. The dog book : a popular history of the dog, with practical information as to care and management of house, kennel, and exhibition dogs, and descriptions of all the important breeds . Dogs. CHAPTER LXVII The Japanese Spaniel. NE of the few foreign breeds that seem to have been taken up here before becoming an English show dog is the Japanese spaniel. We seem also to be in possession of information regarding these spaniels at as early a period as anything was published in England, and both date back to official docu- ments. The first English record is that of Robert Fortune, who was com- miss

. The dog book : a popular history of the dog, with practical information as to care and management of house, kennel, and exhibition dogs, and descriptions of all the important breeds . Dogs. CHAPTER LXVII The Japanese Spaniel. NE of the few foreign breeds that seem to have been taken up here before becoming an English show dog is the Japanese spaniel. We seem also to be in possession of information regarding these spaniels at as early a period as anything was published in England, and both date back to official docu- ments. The first English record is that of Robert Fortune, who was com- miss Stock Photo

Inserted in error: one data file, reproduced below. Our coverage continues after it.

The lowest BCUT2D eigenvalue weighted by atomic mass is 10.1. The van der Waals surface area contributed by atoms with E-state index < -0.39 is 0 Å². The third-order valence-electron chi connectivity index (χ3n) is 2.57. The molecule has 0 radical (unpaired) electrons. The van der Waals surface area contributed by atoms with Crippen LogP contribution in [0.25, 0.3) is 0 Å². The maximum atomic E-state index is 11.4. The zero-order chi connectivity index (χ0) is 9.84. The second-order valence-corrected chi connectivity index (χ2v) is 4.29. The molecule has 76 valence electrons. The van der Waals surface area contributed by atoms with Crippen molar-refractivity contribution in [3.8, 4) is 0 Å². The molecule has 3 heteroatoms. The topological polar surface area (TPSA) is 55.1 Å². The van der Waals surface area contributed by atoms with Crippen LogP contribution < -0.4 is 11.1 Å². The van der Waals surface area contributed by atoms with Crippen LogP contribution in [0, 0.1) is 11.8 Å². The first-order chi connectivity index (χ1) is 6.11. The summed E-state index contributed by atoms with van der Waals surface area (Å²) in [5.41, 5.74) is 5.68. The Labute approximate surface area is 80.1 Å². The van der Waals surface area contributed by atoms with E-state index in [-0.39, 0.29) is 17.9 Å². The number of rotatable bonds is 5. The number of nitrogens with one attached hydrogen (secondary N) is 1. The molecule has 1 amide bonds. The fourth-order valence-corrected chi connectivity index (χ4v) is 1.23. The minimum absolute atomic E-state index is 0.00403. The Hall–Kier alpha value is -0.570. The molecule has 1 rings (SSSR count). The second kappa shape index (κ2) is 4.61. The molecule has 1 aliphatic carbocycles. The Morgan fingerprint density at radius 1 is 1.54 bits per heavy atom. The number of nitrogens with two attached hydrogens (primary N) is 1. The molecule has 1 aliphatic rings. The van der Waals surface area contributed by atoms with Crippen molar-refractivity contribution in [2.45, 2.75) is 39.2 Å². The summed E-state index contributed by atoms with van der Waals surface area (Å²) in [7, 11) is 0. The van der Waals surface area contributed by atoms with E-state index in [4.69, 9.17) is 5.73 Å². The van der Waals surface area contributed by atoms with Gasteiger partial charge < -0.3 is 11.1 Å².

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. The dog book : a popular history of the dog, with practical information as to care and management of house, kennel, and exhibition dogs, and descriptions of all the important breeds . Dogs. CHAPTER LXVII The Japanese Spaniel. NE of the few foreign breeds that seem to have been taken up here before becoming an English show dog is the Japanese spaniel. We seem also to be in possession of information regarding these spaniels at as early a period as anything was published in England, and both date back to official docu- ments. The first English record is that of Robert Fortune, who was com- missioned by the Indian government to visit China and Japan to obtain in- formation regarding the tea plant and its cultivation. He mentions the Japanese lap-dog as being much prized and as having snub noses, but he must have been misqiioted or made a slip of the pen when sunken eyes were mentioned as characteristic of the breed. Our American authority is no less than Commodore Perry whose ex- pedition to Japan was made fifty years ago. From "Commodore Perry's Expedition to Japan, " Appleton's 1857 edition, we quote as follows; "The Commodore upon subsequent enquiry learned that there are three articles which in Japan, as he understood, always form part of an Imperial present. These are rice, dried fish, and dogs. Some also said that charcoal was always included. Why these should have been selected or what they particularly symbolise he did not learn. The charcoal was not omitted in the gifts on this occasion, and four small dogs of a rare breed were sent to the President as part of the Emperor's gift. We have observed also in the public prints that two were put on board of Admiral Stirling's ship for her Majesty of England, . "The fact that dogs are always part of a royal Japanese present sug- gested to the Commodore the thought that possibly one species of spaniel now in England may be traced to Japanese origin. In ibi^ when Captain Saris returned from Japan to

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